To discover which chemicals would produce the desired illumination, hydrogen peroxide was the first one tried by Edwin Chandros.  This compound releases a great amount of energy in a short period of time without burning, therefore producing a cool light.  Various different chemical combinations were experimented with in the development of glow sticks.  Hydrogen peroxide and peroxide remain the reactants of choice by the manufacturers to be mixed with a catalyst such as phenyl oxalate along with a florescent dye solution for color.

Although the chemicals stored in the glow stick are in themselves non-toxic, care must be taken in handling these devices because when the solutions interact the substance phenol is produced.  Phenol is both corrosive and toxic.  If a glow stick is ruptured, any bodily area which comes into contact with the internal chemicals should be well cleansed as irritation, allergic reaction, and vomiting may occur.

With the exceptions of the problem with the production of phenol in the chemical reactions, their only single time use, and the fact that they cannot be extinguished, the popular glow sticks have many positive attributes.  For the military they produce light to see, but no heat, so that they are safe in situations where explosives are employed.  They are also lightweight for easy transportation, can be operated in extreme climate conditions, are durable and require no batteries.  The lamps are not pressure sensitive so that they can provide light underwater and in the air.

Outdoor enthusiasts such as campers find glow flares an excellent and safe light source.  Night skiers stand out with glow devices decorating their ski suits.  Spelunkers, or cave explorers, face the danger of gasses accumulating in caves.  These lamps are perfect for illumination within caves because they will not ignite the gasses.  Bicycle riders are more noticeable at night with glow lights embellishing their vehicles.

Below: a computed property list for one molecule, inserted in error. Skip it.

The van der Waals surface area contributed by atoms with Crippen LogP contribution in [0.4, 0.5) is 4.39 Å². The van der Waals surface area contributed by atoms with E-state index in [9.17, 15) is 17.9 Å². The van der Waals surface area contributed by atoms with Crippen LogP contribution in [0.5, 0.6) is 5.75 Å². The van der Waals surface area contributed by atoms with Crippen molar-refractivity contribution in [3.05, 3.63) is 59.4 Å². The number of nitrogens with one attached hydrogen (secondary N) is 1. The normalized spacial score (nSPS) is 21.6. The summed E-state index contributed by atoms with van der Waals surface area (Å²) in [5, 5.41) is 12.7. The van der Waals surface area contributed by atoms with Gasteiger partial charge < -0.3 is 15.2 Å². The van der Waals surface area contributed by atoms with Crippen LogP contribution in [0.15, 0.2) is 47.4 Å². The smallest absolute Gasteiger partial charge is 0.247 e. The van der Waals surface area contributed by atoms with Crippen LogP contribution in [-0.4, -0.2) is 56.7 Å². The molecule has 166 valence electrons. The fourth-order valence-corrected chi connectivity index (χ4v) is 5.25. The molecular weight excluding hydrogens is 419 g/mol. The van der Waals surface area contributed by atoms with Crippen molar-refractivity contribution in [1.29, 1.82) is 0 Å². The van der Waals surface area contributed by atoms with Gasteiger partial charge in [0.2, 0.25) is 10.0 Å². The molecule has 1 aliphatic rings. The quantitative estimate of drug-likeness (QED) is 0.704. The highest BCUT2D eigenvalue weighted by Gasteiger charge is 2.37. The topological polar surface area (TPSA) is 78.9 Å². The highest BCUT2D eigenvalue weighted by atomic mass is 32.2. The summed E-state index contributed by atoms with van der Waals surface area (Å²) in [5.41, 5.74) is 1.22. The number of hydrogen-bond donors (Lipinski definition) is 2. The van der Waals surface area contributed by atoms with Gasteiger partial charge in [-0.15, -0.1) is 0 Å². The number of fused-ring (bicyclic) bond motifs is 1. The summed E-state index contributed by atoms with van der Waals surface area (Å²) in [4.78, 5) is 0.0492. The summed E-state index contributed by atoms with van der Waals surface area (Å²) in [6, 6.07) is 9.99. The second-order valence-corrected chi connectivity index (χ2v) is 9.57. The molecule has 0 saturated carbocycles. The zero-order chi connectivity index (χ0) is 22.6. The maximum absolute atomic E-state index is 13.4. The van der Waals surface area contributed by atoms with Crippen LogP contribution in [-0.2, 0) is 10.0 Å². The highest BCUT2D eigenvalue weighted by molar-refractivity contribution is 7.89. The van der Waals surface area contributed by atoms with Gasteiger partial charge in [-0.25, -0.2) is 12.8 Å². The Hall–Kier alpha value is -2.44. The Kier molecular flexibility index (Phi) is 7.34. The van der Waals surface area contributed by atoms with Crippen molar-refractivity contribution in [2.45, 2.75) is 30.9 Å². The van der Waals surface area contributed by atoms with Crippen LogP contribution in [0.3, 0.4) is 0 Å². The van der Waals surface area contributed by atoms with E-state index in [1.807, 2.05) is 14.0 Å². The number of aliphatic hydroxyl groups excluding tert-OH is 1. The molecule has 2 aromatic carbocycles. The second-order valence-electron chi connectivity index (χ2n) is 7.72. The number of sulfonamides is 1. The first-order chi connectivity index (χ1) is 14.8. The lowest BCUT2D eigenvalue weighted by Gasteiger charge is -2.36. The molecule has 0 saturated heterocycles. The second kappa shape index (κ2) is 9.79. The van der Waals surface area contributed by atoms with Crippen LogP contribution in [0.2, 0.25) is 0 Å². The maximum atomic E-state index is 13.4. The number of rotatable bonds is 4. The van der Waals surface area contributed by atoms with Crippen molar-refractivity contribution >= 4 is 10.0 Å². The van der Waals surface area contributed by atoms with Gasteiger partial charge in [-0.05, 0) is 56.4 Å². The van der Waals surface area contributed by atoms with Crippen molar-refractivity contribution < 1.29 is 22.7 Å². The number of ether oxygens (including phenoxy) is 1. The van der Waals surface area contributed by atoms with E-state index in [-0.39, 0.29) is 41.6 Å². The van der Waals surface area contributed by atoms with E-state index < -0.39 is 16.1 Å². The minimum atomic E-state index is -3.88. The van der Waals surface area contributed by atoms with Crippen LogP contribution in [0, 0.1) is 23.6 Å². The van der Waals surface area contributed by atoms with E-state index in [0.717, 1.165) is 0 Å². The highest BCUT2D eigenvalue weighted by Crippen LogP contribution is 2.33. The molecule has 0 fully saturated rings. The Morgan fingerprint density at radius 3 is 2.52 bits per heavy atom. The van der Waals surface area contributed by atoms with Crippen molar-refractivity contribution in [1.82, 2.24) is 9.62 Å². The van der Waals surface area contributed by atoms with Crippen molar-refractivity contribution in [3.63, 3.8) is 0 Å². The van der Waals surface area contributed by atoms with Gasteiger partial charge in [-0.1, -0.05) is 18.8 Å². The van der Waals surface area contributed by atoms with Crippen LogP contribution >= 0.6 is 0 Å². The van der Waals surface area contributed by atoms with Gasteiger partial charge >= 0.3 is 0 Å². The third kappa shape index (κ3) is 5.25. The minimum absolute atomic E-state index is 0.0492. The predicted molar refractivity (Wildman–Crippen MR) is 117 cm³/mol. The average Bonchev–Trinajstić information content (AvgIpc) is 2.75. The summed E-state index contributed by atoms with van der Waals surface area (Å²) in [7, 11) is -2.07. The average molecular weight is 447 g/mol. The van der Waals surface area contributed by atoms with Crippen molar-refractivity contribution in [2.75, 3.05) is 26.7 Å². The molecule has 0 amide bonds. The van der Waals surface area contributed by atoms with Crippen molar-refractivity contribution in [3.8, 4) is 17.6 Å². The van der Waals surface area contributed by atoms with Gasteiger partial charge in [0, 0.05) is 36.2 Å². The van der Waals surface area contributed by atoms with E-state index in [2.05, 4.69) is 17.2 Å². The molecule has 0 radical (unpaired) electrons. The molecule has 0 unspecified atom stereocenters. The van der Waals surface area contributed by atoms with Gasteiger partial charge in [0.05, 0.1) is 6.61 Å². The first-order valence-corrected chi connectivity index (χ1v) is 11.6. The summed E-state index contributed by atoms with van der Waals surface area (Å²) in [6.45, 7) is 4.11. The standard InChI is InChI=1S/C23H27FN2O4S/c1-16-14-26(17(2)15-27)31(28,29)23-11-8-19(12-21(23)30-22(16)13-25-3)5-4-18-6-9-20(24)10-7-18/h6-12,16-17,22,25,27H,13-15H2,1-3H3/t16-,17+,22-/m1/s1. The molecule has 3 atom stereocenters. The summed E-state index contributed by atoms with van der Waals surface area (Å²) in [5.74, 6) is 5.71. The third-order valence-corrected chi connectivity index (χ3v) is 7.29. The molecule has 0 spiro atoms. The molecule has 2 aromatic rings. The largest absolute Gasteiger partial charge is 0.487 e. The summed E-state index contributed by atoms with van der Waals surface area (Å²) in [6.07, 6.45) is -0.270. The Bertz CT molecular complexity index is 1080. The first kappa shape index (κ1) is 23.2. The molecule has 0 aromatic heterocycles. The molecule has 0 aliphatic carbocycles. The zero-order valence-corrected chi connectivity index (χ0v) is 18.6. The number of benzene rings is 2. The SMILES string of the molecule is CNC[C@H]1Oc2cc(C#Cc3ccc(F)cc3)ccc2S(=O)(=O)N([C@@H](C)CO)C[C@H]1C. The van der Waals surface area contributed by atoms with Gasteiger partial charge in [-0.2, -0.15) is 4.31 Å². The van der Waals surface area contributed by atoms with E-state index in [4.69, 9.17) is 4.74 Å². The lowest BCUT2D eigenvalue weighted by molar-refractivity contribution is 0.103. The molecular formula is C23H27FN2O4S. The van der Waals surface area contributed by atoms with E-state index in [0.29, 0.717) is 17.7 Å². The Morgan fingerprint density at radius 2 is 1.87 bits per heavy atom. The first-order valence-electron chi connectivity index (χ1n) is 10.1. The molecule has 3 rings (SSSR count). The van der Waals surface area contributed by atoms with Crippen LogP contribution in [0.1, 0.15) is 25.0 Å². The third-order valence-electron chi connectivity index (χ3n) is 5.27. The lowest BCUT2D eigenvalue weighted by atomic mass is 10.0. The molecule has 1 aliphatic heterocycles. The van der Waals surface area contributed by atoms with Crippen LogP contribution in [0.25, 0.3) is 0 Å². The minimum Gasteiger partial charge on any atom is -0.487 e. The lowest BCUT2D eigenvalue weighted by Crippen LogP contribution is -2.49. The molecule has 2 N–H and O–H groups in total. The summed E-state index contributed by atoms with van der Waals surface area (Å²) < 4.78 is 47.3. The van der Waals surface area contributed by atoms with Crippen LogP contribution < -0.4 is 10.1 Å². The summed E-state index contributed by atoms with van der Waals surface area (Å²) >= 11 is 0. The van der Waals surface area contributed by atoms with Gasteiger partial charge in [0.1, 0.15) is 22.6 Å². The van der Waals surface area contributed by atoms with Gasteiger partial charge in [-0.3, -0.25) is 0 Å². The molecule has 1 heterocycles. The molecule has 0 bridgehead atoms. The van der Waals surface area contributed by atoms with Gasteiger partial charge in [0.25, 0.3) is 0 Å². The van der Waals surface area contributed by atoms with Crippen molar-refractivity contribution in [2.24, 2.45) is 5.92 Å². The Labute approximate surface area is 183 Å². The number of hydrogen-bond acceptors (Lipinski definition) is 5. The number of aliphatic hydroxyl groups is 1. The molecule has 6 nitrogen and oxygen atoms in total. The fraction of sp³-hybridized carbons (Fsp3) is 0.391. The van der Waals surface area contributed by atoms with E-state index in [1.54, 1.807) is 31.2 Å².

These disposable, inexpensive lamps provide light anywhere, anytime.  Without heat, flame or sparks, they are permitted in large sport stadiums and concert venues.  Halloween becomes safer for children with Jack-o’-lanterns lit by glow lights instead of candles and costumes decorated with glowing materials.

Best of all, this is the one lamp that can safely go into any area devastated by man-made or natural disasters immediately after the event to help rescuers search for survivors.

Glow sticks are a wonderful way to do safe outdoor decoration lighting.  Give these pictures a look and see if they inspire you.  Have a great Halloween!

34301-Green-Glow-Stick-In-A-Cooler glowingglovesinpond glowstickbrooms glowstickchandelier glowstickghosts glowstickoutdoorbowling glowstickpinterest toiletpaperroll glow

Color, Texture & Movement


Color & Color Theory

The color of light is possibly the most important element you will ever control.  Some people are very concerned about the scientific facts about color, some people are only concerned if they think it looks pretty or not, some people consider both.  There are no two people alike and color has some many points that are really left up to the individual to decide.  Happily, color change  is the easiest and cheapest thing to do.   So experiment and find what you like.

First, let us talk a little about what lighting color is.

3Ds rendered image of 3 hanging lamps which use different bulbs. Color temperature scale. Cool white,warm white, day light. 3 colors of light on the cracked concrete wall and wooden floor


No Color = All Color which = White Colored Light 🙂

White light encompasses all colors of the spectrum. No Color light actually has all of the colors in it. By blocking different wavelengths of color, and only letting a specific color through, we achieve individual colors. In other words, a blue light is achieved by blocking all other colors from the spectrum (rainbow). In theatre, it is accomplished by placing a piece of colored gel or glass in front of the light. It is also important to note that there is no perfect or imperfect white light. Some white is bluer and some white is redder. Color is relative to contrast and the “base” white. To illustrate this point think of old fashioned fluorescent tubes. There were the cool ones and the warm ones but both are considered white. If you put the two together, you would see a vast color difference. Therefore, if you are in an office filled with cool fluorescents, the base white is much bluer then if you were in an office with the warm fluorescents. Modern Architectural Lighting Designers often use tri-phosphor lamps that have a full spectrum of color.

We do have to have some common language on color so the Kelvin Scale is often used in theatre to compare colors.

Kelvin Scale